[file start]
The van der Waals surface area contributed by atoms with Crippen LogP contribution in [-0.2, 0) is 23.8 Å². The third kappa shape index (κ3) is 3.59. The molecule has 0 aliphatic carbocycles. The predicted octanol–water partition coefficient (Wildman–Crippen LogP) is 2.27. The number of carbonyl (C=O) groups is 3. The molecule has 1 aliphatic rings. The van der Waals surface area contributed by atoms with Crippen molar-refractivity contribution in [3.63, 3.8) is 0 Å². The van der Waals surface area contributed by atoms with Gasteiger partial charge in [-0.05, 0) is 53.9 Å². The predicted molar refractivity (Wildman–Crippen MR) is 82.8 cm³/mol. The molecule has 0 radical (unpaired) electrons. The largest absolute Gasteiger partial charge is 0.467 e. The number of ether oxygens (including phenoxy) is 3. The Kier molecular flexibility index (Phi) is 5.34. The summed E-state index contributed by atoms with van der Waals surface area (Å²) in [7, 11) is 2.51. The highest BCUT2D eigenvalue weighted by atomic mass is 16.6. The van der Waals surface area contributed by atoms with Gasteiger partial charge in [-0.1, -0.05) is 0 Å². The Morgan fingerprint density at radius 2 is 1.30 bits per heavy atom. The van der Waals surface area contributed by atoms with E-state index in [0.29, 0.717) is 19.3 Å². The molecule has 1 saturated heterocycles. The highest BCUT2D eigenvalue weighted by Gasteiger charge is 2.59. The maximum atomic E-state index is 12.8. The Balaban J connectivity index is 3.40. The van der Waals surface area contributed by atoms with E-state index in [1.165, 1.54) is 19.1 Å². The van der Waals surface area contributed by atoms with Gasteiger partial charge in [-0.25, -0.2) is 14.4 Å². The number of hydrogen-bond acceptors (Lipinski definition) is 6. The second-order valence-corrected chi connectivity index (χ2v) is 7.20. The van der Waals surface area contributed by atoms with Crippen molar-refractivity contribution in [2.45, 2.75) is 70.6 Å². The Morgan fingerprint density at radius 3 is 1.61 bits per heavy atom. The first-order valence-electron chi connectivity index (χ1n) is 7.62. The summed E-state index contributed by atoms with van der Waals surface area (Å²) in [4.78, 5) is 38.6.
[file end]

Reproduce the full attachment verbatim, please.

The van der Waals surface area contributed by atoms with Crippen LogP contribution in [-0.2, 0) is 23.8 Å². The third kappa shape index (κ3) is 3.59. The molecule has 0 aliphatic carbocycles. The predicted octanol–water partition coefficient (Wildman–Crippen LogP) is 2.27. The number of carbonyl (C=O) groups is 3. The molecule has 1 aliphatic rings. The van der Waals surface area contributed by atoms with Crippen molar-refractivity contribution in [3.63, 3.8) is 0 Å². The van der Waals surface area contributed by atoms with Gasteiger partial charge in [-0.05, 0) is 53.9 Å². The predicted molar refractivity (Wildman–Crippen MR) is 82.8 cm³/mol. The molecule has 0 radical (unpaired) electrons. The largest absolute Gasteiger partial charge is 0.467 e. The number of ether oxygens (including phenoxy) is 3. The Kier molecular flexibility index (Phi) is 5.34. The summed E-state index contributed by atoms with van der Waals surface area (Å²) in [7, 11) is 2.51. The highest BCUT2D eigenvalue weighted by atomic mass is 16.6. The van der Waals surface area contributed by atoms with Gasteiger partial charge in [-0.1, -0.05) is 0 Å². The Morgan fingerprint density at radius 2 is 1.30 bits per heavy atom. The van der Waals surface area contributed by atoms with E-state index in [0.29, 0.717) is 19.3 Å². The molecule has 1 saturated heterocycles. The highest BCUT2D eigenvalue weighted by Gasteiger charge is 2.59. The maximum atomic E-state index is 12.8. The Balaban J connectivity index is 3.40. The van der Waals surface area contributed by atoms with E-state index in [1.165, 1.54) is 19.1 Å². The van der Waals surface area contributed by atoms with Gasteiger partial charge in [-0.25, -0.2) is 14.4 Å². The number of hydrogen-bond acceptors (Lipinski definition) is 6. The second-order valence-corrected chi connectivity index (χ2v) is 7.20. The van der Waals surface area contributed by atoms with Crippen molar-refractivity contribution in [2.45, 2.75) is 70.6 Å². The Morgan fingerprint density at radius 3 is 1.61 bits per heavy atom. The first-order valence-electron chi connectivity index (χ1n) is 7.62. The summed E-state index contributed by atoms with van der Waals surface area (Å²) in [4.78, 5) is 38.6.